Always Carry Your Medicine Bag (Tool Box)


Jesus said to them, “Surely you will quote this proverb to me: ‘Physician, heal yourself!’ (Luke: 4:23). The tools of self-healing appear…like the old saying that when the student is ready, the teacher shall appear.

One thing I have learned is to rid yourself of too much toxic anything — a substance, an addiction, an energy, or a bad combination of people who stifle your growth. Even avoid violent TV shows that you watch religiously and have become numb to.

I have had jobs where the energy was really hard to take. Creating a protective shield and saying affirmations on my way in to work was my only way to face the war zone of a plethora of yuck energy and emotional, blood-sucking vampires.

My personal ways of self-healing are always changing and evolving. They change as I change, matching my level of growth or stagnation and allowing repetition to old ways until I grab the new. If I have a major leap in my spiritual life, something new appears as a self-healing tool. I gain the necessary insight to make use of it and then apply it to myself personally. There are personal tools I have counted on in the past and continue to call on without hesitation. Tools are your own — that toolbox is yours and nobody else’s. It is personal.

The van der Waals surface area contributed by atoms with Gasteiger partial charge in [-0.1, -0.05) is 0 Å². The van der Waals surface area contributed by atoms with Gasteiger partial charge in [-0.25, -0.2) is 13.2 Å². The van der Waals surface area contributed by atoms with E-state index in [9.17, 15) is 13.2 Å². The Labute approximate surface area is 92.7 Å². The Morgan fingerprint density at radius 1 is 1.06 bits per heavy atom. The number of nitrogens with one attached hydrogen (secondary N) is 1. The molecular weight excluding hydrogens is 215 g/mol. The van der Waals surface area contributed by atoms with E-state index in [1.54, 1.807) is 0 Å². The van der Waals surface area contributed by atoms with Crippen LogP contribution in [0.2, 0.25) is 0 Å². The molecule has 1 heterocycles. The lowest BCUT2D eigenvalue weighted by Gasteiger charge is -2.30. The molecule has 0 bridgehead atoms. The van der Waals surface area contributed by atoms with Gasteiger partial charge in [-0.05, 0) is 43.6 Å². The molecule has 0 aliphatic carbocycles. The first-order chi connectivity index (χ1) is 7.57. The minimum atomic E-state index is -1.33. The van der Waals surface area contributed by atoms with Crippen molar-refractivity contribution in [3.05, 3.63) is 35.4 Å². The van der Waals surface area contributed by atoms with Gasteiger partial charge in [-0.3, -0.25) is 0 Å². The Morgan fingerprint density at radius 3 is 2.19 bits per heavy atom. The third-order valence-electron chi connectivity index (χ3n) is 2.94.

“The miracle of self-healing occurs when the inner patient yields to the inner physician.” — Vernon Howard

In desperation, I can dig for the old tool, and when it does not apply in the current situation I have to resourcefully find something new. Being a seeker and a resourceful person, you might assume this is easy, but I get stuck and down in the dumps when I cannot crawl to new heights. I have to get serious at times. The door opens when you most need it. In my experience, I have found that a series of events and learning eventually come together — and you get it! Then you’ve got it. You may blend new tools with old tools or use one solo. Such tools are truly objects of magic that flow to us and in us. Blocks can seem significant and hinder us from the lesson, which ultimately is the tool.

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Megan Bacigalupo
Megan Bacigalupo has a degree in Human Services and works in the restaurant business in Minneapolis. She is a contributing writer for The Edge Magazine. Megan is a survivor of a hemorrhagic stroke. Her survival story, “In the Cobwebs of my Mind,” was featured in Hope Magazine and shared by several of the leading Brain Aneurysm Foundations. Megan was featured in Reader’s Digest in April of 2021. Title: Poultry in Motion. She was also featured in Human Events in June of 2021, In a story about living in Minneapolis during difficult times . In the Cobwebs of My Mind has now been expanded into a book, Wisdom Editions (an imprint of Calumet Editions), July 2023.


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